“The Netherlands can learn from countries with more experience of DC and other countries can profit from Dutch expertise of risk sharing”

Dick Boeijen and niels Kortleve - PGGM

We Dutchmen are used to sharing costs and risks. Our centuries-old fight against the sea has taught us some important lessons: “If I do not want wet feet, we have to build dykes, together.” Only through co-operation can we protect our people in the low lands.

Our retirement system follows the same principle: “I want enough retirement income, so we accrue pensions collectively.” We will share the related risks within and between generations. Only in this way can we offer an adequate pension with an affordable contribution for all stakeholders.

An adequate and affordable pension needs sufficient long-term return by investing in real assets such as equities. Sufficient return is crucial: an investor who misses 1% return per year will lose 30% of their pension over a lifetime. So, for the member, as well as for the pensioner, employer and the government (especially the finance ministry), it is essential that there is enough opportunity to invest in higher-yielding, riskier assets.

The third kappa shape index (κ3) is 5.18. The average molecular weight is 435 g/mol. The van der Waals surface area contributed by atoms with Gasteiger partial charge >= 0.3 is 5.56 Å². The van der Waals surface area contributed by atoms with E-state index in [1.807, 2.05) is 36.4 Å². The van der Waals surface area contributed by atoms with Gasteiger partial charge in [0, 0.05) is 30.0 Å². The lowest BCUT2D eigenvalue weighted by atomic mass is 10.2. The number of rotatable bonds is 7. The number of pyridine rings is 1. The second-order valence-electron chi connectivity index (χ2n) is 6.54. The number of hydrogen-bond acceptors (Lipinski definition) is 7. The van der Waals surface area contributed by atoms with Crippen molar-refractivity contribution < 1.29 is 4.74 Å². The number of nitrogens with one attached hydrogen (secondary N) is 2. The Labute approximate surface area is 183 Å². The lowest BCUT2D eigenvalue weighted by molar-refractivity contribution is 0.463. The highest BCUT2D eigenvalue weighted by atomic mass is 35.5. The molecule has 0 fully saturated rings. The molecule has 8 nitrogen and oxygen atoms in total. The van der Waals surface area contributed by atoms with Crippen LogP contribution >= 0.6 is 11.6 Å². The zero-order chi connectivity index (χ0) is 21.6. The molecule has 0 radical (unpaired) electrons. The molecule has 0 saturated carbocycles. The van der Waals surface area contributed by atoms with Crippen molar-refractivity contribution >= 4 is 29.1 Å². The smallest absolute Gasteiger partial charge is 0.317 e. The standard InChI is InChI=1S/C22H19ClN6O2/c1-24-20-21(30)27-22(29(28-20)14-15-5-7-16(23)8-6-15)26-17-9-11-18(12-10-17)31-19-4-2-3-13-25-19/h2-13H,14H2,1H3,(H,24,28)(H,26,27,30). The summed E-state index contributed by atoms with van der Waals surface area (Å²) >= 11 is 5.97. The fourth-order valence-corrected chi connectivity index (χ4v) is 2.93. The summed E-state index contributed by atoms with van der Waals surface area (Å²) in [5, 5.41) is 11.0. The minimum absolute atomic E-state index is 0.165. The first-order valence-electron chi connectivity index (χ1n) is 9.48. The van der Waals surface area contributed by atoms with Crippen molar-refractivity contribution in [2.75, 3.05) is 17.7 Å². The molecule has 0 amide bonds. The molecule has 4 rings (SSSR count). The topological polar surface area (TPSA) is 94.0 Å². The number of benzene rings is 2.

But, these investments bring risks too. Poor returns and low yields – especially when liabilities are discounted at market rates like in our country – lead to low funding ratios and possibly to deficits. In our defined benefit (DB) system, in those situations contributions and sponsor support were increased. But owing to ageing and retreating sponsors, these instruments have become ineffective. Therefore, we were headed towards a defined ambition (DA) system: no more hard guarantees and the option to cut benefits if and when needed. In 2013, benefits of retirees and accrual of active members of many pension funds had to be cut, owing to persistent underfunding.

In the Netherlands we have therefore taken a giant step towards DC: more stable contributions (not fixed) and investment risks explicitly borne by the members and beneficiaries. There are two big differences between DC and our current system. First, in our present system risks are shared within and between generations. 

Second, active members accrue benefits in the form of deferred annuities (with exposure to interest rate risk). In DC, one accrues an individual capital pot without risk sharing.